III. AARON'S EXCUSES (vers. 21-25). The first duty was to destroy the calf. This accomplished, or while the work was proceeding, Moses addresses himself to Aaron. His words are cuttingly severe, - "What did this people unto thee?" etc. (ver. 21). Aaron, on his side, is deprecating and humble. He is afraid of Moses' anger. He addresses Moses as "my lord," and proceeds to make excuses. His excuses are typical, and deserve consideration.

1. He falls back upon the old, old plea - as old as Eden - that the blame of his sin rested on some one else than himself. "Let not the anger of my lord wax hot: thou knowest the people, that they are bent on mischief. For they said to me," etc. (vers. 22-24). It is, as we say, the old, old story of all evil-doers - "It wasn't me, indeed it wasn't; it was those wicked people who made me do it." It is the weak, childish excuse of all who, having been tempted into sin, or having through their own irresolution fallen into it, have not the honesty or manliness to make at once a frank avowal of their fault. An easy way this, were the excuse admissible, of getting rid of our responsibility; but transgressors were early taught that they will not be allowed to avail themselves of it (Genesis 3:12-20). It is not a plea which will be held valid on the day of judgment. All, more or less, are conscious of pressure exerted on them by their circumstances. There is, however, no fatality binding us to yield to that pressure, if yielding means sin. The pressure is our trial. Aaron's sin lay in his unmanly fear, in his not having the resolution to say at the critical time, No. Probably Aaron would have urged that if he had not yielded, the people would have killed him. "Then," Moses would have answered, "let them kill you. Better a thousand times that they had killed you than that you should have been the means of leading Israel into this great sin." Yet how often is the same species of excuse met with! "I couldn't help it;" "The necessity of my situation;" "Compelled by circumstances;" "Customs of the trade;" "If I hadn't done it, I would have offended all my friends;" "I should have lost my situation," etc. It may be all true: but the point is, Was the thing wrong? If it was, the case of Aaron teaches us that we cannot shield ourselves by transferring the blame of what we have done to circumstances.

2. If Aaron's first excuse was bad, the second was worse - it just happened. He put the gold, poor man, into the fire, and "there came out this calf!" It came out. He did not make it; it just came out. This was a kind of explaining which explained nothing. Yet it is precisely paralleled by people attributing, say, to their "luck," to "chance," to "fate," to "destiny," what is really their own doing. Thomas Scott says - "No wise man ever made a more unmeaning or foolish excuse than Aaron did. We should never have supposed 'that he could speak well,' were we to judge of his eloquence by this specimen." Note -

(1) The right way of dealing with a fault is frankly to acknowledge it.

(2) Though Moses so severely rebuked Aaron, he could yet intercede for him (Deuteronomy 9:20). The future high priest, who truly had "infirmity" (Hebrews 5:2), needed, on this occasion, an intercessor for himself. The severity of Moses was the severity of aggrieved love. - J.O.







Moses besought the Lord.
We find him in succession —

1. Highly privileged.

2. Deeply grieved.

3. Raised to a holy frame of mind.

4. Visibly answered.

5. Abundantly strengthened.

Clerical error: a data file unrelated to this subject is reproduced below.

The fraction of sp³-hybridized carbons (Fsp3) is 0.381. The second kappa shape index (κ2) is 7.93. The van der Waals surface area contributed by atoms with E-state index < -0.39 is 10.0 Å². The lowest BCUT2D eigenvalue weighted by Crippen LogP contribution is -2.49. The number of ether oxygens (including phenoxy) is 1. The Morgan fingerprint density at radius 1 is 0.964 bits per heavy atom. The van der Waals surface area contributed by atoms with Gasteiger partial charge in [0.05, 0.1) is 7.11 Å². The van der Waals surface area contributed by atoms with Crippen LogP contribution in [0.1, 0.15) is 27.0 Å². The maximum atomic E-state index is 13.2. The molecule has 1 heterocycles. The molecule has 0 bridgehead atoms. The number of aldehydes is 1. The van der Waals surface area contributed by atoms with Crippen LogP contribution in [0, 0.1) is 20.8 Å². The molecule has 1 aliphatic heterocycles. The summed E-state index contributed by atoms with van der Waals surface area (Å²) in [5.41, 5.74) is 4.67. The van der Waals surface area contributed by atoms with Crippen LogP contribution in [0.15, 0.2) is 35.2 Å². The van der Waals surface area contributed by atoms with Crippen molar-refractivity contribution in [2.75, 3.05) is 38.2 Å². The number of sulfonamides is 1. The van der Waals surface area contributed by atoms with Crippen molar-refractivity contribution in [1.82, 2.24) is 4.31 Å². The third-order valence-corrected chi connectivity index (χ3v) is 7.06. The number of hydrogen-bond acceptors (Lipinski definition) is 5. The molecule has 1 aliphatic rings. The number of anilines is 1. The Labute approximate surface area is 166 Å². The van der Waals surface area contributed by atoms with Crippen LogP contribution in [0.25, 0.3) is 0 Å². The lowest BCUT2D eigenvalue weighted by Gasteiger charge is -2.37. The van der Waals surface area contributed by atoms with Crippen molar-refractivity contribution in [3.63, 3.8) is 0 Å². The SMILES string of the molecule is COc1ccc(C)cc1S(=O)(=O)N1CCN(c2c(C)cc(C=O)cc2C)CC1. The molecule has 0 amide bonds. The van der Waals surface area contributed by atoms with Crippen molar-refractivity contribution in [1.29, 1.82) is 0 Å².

I. Many events have taken place since Moses, at the Lord's command, drove back the waters of the Red Sea, and the song of deliverance voiced forth from heart and mouth of many myriads. Amidst the sound of thunder and of trumpets, heaven has already spoken to the earth, and Israel's camp has now for weeks been gathered round Mount Sinai, waiting patiently till Moses shall return. Return! Where is he, then, you ask, and where can Amram's son remain with more advantage than amidst the people, who, as is already fully evident, cannot remain without his help and guidance for another single day? Where? As if Moses could have been himself had he been always living in the abject sphere in which this Israel moved; as if a man to whom the Lord Almighty has vouchsafed a look into celestial mysteries should hasten back to earth again! The story of those forty days is written in heaven's register; and if Moses were himself still here to give his witness as to what occurred, perhaps he would repeat the words of Paul regarding the most blessed hour of his experience, "Whether it took place in the body, or out of the body, I cannot tell — God knoweth." It is enough for us that he receives the law there through the medium of angels; that at this time he may have had withdrawn from him the cloud, which hitherto had quite concealed from human eyes God's counsel in its grand development, as now revealed in these last times; that there is now made known to him, not merely the grand principles of law to regulate the Jewish commonwealth, but God's express appointments as to everything relating to the life, both civil and religious, of the chosen nation, even to minute details; that he is now allowed (and this, the greatest privilege of all, I mention last) to pray in such a way that he most truly lives in close communion with the Infinite. Oh, happy Moses! who shall tell in what a stream of deep enjoyment you must then have bathed; how much refreshment your soul must have drawn from the full cup of God's delights; and how oblivious you must have now become of all the troubles which so often, like a leaden weight, oppressed your soul on earth? How high stands this great man of God above the carnal Israelites, who long for nothing so incessantly as for Egyptian flesh! Among those born of women, there has not been one, belonging to the days of the Old Covenant, that stood in such an intimate relation to Jehovah, except, it may be, Abraham alone: in this respect, then, we look upon Moses as a happy man. But the greatest privilege which Moses had at Sinai — confidential intercourse with God — is granted to each one of us who know Him in His Son.